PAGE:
Tuition as Engine of Wealth Redistribution

Source: State Council of Higher Education for Virginia (SCHEV)

by James A. Bacon

When Congress adjusts the tax code to promote income redistribution between the rich and poor, a debate plays out in the national media. When universities adjust their tuition to promote income distribution, by contrast, the process is so shrouded in secrecy that the public has no idea it’s occurring.

That process is less invisible in Virginia than it once was, thanks to a Youngkin administration initiative to post the most comprehensive higher-ed data analysis ever compiled on the State Council for Higher Education in Virginia (SCHEV) website. But the data will sit there — as good as invisible — until someone looks at it. And even publicizing the data is next to worthless if key decision makers — university administrations, activist groups, Boards of Visitors — don’t use it to inform their discussions.

The report, compiled over a six-month process with guidance from the Boston Consulting Group, explores three broad themes: enrollment trends, labor market trends, and financial effectiveness & sustainability. SCHEV looks at industry-wide trends for Virginia’s system of public education as well as detailed breakdowns by institution.

There is an immense amount of data to explore, some of which that will prove familiar to readers of Bacon’s Rebellion and some of it not. For this post I am focusing on tuition as a tool for wealth redistribution because that is data we have never seen before.

Elite private universities employ what’s called a high tuition/high discount model. They charge an extremely high sticker price but discount heavily depending upon income and other factors. The idea, simply put, is to “soak the rich.” By paying the full tab, affluent families generate revenue that institutions can use either to discount tuition or boost financial aid, which are two sides of the same coin. Non-elite public institutions engage in this practice far less. They lack the market power to lure students from wealthy households and they don’t have big endowments that support generous scholarships. To keep up enrollment numbers, they cannot afford to discriminate by income. As a general rule (there are exceptions), they strive to keep tuition as low as possible for everyone.

The SCHEV data shows a remarkably wide range of wealth redistribution among Virginia’s public higher-ed institutions. SCHEV classifies a remarkable 30.4% of Mary Washington University tuition as financial aid as a percentage of paid/collected tuition. The data show an astonishing upward trend which can admit of no other explanation than deliberate policy. In 2013-14 the redistribution rate at UMW was 1%. The percentage has risen steadily ever since — thirty-fold.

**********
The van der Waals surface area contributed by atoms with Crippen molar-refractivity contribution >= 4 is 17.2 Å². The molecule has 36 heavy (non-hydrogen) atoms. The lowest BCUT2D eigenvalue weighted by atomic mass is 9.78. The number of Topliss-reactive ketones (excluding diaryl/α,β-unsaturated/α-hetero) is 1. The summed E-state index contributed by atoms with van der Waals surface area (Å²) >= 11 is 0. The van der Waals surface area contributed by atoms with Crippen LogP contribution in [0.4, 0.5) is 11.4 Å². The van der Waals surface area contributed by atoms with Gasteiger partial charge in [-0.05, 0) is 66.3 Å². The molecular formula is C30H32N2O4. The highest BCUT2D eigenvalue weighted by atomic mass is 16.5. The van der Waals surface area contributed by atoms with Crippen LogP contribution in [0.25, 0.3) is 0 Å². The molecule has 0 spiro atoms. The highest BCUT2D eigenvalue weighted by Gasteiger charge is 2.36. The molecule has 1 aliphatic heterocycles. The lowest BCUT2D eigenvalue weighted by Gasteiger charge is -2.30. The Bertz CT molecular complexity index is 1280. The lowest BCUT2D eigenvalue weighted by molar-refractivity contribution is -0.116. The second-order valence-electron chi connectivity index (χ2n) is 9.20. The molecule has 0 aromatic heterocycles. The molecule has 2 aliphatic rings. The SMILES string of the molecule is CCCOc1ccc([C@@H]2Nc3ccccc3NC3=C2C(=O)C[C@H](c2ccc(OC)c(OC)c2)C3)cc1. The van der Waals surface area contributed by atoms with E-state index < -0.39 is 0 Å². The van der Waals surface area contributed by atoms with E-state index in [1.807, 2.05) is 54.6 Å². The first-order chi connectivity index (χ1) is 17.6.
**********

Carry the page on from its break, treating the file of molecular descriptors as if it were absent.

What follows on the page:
The University of Virginia and the College of William & Mary are close behind with percentages in the high 20s.

Low man on the totem pole is the University of Virginia-Wise campus, located in the impoverished mountains of Appalachia, which redistributes less than one percentage point of tuition revenue.

UVa tuition redistribution trends

As executive director of the Jefferson Council, I’ve been paying especially close attention to University of Virginia tuition policy. The redistribution rate at the state’s flagship university has been creeping steadily higher, though nowhere at the rate of Mary Washington. In 2013-14 the percentage stood at 18.6%. In 2021-22 it had risen to 28.8%.

Needless to say, there has been zero discussion of this ratio during UVa Finance Committee’s meetings organized to discuss the upcoming tuition increase for the next two years. Here’s a logical question to ask: How much lower would UVa tuition be if it weren’t allocating nearly 29% to financial aid?

The administration has indicated it is aiming for a range of 3.0% to 4.4% increases. How much of that will go to financial aid?

The two finance committee meetings that have occurred so far this fall, one of which included a public hearing that received input from a single student, have consisted entirely of self-serving presentations by the administration with but a few questions, mostly for purposes of clarification, from board members. It’s a safe bet that UVa board members are totally unacquainted with the tuition-redistribution numbers. But even if they were, the meetings and hearings are structured in such a way board members have no opportunity to ask about them.

It’s also a safe bet that the same holds for the boards of every other public university in Virginia.

The Youngkin administration deserves kudos for compiling and publishing the SCHEV data. It represents a potential big step forward for transparency and accountability — emphasis on the word “potential.” Until alumni groups and Boards of Visitors act upon the information, that potential will likely go unrealized.